Lecture 60  Closed Monoidal Preorders
Okay, now I've rather carefully discussed one example of \(\mathcal{V}\)enriched profunctors, and rather sloppily discussed another. Now it's time to build the general framework that can handle both these examples.
We can define \(\mathcal{V}\)enriched categories whenever \(\mathcal{V}\) is a monoidal preorder: we did that way back in Lecture 29. We can also define \(\mathcal{V}\)enriched functors whenever \(\mathcal{V}\) is a monoidal preorder: we did that in Lecture 31. But to define \(\mathcal{V}\)enriched profunctors, we need \(\mathcal{V}\) to be a bit better. We can see why by comparing our examples.
Our first example involved \(\mathcal{V} = \textbf{Bool}\). A feasibility relation
[ \Phi : X \nrightarrow Y ]
between preorders is a monotone function
[ \Phi: X^{\text{op}} \times Y\to \mathbf{Bool} . ]
We shall see that a feasibility relation is the same as a \( \textbf{Bool}\)enriched profunctor.
Our second example involved \(\mathcal{V} = \textbf{Cost}\). I said that a \( \textbf{Cost}\)enriched profunctor
[ \Phi : X \nrightarrow Y ]
between \(\mathbf{Cost}\)enriched categories is a \( \textbf{Cost}\)enriched functor
[ \Phi: X^{\text{op}} \times Y \to \mathbf{Cost} ]
obeying some conditions. But I let you struggle to guess those conditions... without enough clues to make it easy!
To fit both our examples in a general framework, we start by considering an arbitrary monoidal preorder \(\mathcal{V}\). \(\mathcal{V}\)enriched profunctors will go between \(\mathcal{V}\)enriched categories. So, let \(\mathcal{X}\) and \(\mathcal{Y}\) be \(\mathcal{V}\)enriched categories. We want to make this definition:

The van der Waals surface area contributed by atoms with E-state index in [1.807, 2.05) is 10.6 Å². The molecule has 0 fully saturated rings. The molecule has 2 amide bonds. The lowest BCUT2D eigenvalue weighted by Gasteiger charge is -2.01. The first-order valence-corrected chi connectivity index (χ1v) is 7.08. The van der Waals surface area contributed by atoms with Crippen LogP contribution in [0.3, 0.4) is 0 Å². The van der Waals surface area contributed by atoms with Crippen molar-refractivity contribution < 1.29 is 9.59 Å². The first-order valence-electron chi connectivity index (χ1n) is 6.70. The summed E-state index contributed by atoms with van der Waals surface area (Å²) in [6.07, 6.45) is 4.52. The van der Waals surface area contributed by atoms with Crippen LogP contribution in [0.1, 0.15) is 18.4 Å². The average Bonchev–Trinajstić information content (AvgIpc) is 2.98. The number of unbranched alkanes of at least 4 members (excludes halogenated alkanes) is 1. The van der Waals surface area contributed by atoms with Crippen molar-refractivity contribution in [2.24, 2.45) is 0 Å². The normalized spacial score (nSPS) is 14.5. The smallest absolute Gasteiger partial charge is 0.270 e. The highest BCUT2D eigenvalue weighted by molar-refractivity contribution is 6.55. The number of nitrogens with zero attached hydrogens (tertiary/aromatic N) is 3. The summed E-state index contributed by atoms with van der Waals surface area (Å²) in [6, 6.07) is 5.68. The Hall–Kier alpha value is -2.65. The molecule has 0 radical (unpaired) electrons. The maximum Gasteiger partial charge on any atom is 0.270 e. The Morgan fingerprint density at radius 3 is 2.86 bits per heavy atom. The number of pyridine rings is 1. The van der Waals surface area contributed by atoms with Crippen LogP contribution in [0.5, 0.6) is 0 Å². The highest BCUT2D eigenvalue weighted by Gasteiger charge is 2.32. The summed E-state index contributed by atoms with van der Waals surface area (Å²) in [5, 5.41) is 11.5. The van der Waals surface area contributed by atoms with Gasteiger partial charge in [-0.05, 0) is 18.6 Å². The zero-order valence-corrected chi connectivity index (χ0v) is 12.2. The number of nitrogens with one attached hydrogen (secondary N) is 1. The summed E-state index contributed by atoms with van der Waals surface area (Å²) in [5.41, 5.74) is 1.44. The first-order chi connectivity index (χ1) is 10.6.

Tentative Definition. A \(\mathcal{V}\)enriched profunctor
[ \Phi : \mathcal{X} \nrightarrow \mathcal{Y} ]
is a \(\mathcal{V}\)enriched functor
[ \Phi: \mathcal{X}^{\text{op}} \times \mathcal{Y} \to \mathcal{V} .]
Notice that this handles our first example very well. But some questions appear in our second example  and indeed in general. For our tentative definition to make sense, we need three things:

We need \(\mathcal{V}\) to itself be a \(\mathcal{V}\)enriched category.

We need any two \(\mathcal{V}\)enriched category to have a 'product', which is again a \(\mathcal{V}\)enriched category.

We need any \(\mathcal{V}\)enriched category to have an 'opposite', which is again a \(\mathcal{V}\)enriched category.
Items 2 and 3 work fine whenever \(\mathcal{V}\) is a commutative monoidal poset. We'll see why in Lecture 62.
Item 1 is trickier, and indeed it sounds rather scary. \(\mathcal{V}\) began life as a humble monoidal preorder. Now we're wanting it to be enriched in itself! Isn't that circular somehow?
Yes! But not in a bad way. Category theory often eats its own tail, like the mythical ourobous, and this is an example.
To get \(\mathcal{V}\) to become a \(\mathcal{V}\)enriched category, we'll demand that it be 'closed'. For starters, let's assume it's a monoidal poset, just to avoid some technicalities.
Definition. A monoidal poset is closed if for all elements \(x,y \in \mathcal{V}\) there is an element \(x \multimap y \in \mathcal{V}\) such that